Time flies

Been a while since my last entry.

     I thought it was about time to get back and add another post since its been quiet a while since my last post.
     Winter has set in here in Melbourne gusts of wind yesterday up to 125 kilometers an hour 10 degrees C with a wind chill down to 4 degrees so apart from driving up to Brisbane and back four weeks ago not that much has been happening as we have been staying in doors.
     I am however working on some recently purchased GHQ kits. A shovel, Low loader, a D8Cat bulldozer, a Cab over Freightliner and another Grain Trailer. (Well you cannot have enough grain trailers in Kansas). The shovel is complete including painting, the low loader is well under way as too the bulldozer.
I have sprayed this with Tamiya Brilliant Orange, Dullcoated then a wash of VanDyke Brown.

More bits to add to this

      Apart from these I have been weathering some more locomotives. John a good friend and I attended the Plastic Modellers Exhibition held over the long weekend in June. It is always worth a visit to see how folk model plastic planes, ships, trucks and cars along with the military modellers who always impress. Some of the models on display were outstanding with just so much detail. I have always enjoyed looking at the military models. The way they can make these models look just so realistic is amazing. So I have often wondered why the military modelers and model railroad modelers haven't got together to share ideas I think we could learn a lot more about how to weather our locomotives and rolling stock. Then there is the vast range of paints and powders that are available that the military modelers have available to help create such masterpieces.
    A weathering clinic was about to start so John and I grabbed a front row seat and watched as this young fellow rusted up the back of a pre-painted tank using Tamiya panel line paint and weathering powders. The grills on this tank just popped. Granted it is a larger scale than I am accustomed to but I thought that some of these techniques could be applied to my locos.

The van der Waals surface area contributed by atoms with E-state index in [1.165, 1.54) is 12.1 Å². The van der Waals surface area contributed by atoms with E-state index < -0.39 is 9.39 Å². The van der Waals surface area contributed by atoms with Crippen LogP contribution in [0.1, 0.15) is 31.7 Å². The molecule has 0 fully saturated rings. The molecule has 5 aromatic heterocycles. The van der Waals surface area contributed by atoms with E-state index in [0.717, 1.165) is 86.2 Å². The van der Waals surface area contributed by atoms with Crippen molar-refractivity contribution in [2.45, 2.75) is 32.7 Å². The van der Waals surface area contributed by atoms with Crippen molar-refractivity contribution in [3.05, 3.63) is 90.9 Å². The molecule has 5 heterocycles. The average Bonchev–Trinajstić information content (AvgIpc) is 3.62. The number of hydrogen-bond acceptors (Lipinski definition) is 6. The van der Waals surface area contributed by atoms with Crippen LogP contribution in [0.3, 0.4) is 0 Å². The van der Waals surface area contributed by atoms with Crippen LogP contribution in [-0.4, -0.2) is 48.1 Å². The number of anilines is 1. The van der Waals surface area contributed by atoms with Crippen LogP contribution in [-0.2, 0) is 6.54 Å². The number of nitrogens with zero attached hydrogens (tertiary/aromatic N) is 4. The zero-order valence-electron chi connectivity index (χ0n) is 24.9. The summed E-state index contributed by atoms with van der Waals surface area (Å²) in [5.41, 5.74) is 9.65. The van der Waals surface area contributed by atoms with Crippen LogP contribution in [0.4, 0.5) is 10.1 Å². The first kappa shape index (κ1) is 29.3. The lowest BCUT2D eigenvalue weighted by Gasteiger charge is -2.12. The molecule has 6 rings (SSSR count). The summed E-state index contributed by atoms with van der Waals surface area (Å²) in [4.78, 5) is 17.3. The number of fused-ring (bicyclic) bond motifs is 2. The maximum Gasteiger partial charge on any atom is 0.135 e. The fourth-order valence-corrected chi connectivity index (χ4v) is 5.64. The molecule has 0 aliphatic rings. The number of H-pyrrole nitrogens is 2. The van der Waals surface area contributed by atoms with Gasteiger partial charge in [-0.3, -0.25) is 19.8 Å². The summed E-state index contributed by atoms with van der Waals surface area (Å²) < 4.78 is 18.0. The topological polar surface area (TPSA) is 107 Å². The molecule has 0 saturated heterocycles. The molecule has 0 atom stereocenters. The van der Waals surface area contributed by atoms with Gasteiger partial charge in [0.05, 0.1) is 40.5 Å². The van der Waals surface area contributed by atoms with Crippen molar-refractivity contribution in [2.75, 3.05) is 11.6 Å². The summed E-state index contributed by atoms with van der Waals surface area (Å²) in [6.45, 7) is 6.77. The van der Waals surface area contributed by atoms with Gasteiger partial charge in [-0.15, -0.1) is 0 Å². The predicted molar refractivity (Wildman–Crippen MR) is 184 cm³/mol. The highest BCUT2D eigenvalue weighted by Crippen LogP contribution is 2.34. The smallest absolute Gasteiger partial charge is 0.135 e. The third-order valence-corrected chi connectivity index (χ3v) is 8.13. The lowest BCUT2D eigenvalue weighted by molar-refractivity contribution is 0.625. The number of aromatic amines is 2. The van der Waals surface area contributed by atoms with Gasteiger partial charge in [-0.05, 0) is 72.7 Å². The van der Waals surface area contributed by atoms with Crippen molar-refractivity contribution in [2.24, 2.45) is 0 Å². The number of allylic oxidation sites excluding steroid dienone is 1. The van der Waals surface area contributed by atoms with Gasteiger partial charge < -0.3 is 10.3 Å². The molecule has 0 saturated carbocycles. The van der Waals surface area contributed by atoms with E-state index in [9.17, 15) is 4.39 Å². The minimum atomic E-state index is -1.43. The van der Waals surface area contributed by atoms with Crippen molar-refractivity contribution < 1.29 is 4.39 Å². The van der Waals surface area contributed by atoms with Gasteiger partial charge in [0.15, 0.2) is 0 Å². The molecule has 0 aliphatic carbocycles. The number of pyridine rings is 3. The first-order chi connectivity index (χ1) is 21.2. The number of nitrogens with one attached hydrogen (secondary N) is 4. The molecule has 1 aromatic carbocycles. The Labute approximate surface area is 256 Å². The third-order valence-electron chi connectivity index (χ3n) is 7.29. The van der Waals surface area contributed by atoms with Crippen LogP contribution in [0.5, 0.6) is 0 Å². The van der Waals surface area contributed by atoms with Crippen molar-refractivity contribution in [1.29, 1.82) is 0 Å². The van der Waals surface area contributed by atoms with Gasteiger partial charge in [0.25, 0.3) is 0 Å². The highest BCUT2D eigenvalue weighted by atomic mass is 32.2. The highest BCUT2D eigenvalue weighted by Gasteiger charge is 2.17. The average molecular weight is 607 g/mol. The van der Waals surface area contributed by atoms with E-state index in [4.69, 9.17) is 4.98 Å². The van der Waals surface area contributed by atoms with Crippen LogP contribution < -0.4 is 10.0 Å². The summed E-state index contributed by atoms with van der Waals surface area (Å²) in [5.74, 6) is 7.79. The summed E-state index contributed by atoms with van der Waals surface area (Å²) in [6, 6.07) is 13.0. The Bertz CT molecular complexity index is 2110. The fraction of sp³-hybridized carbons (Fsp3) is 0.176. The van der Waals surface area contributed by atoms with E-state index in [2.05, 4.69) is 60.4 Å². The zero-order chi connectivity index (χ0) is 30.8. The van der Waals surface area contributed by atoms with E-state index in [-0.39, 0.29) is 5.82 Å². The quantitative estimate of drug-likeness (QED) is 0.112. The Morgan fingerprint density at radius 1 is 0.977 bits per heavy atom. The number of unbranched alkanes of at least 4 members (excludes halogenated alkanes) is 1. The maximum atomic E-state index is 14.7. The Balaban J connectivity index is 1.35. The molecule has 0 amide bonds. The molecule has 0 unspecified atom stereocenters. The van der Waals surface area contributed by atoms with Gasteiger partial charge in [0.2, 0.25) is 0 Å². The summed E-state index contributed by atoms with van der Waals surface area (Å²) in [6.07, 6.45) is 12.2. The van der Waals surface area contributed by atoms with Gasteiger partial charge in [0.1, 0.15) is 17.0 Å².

The panel paint comes in three colours, Black, Dark Brown and Brown so I purchased one bottle of each.

   So far I have used mostly the Black and Dark Brown in the grills and fans on about 6 locomotives. This makes the job of blackening the grills so fast it is done in minutes. You might recall in my last post that it took me about one hour to mask up one Alco Locomotive to spray the grills on a locomotive I was spraying for a friend. Well that job is history I will be using this technique from now on.

    Here is a shot of a highly weathered SD 45 that I had previously painted and decaled for the failed merger between the Santa Fe and Southern Pacific RR's. I had previously dulled down the body of the loco with a light spray of flat white and thought this would be a good candidate for a test run.

I used the Tamiya Panel Paint on the grills, fans, truck side frames and around the roof and the roof mounted air conditioner.  
     I applied the panel paint very carefully in small amounts around the doors and door latches, around the turbo shroud and around the battery box doors. It is hard to see the difference in my rather poor images however on the RR it looks fantastic, I am very pleased.     
     I also added some Pan Pastel rust powder along the roof and on some of the fans and grills. A small dab of rust under the battery box and she was ready to put back into service, shabby but now she really looks like she has well and truly earned here keep on the SFRSD.

Well that's it for another post so thanks for stopping by.

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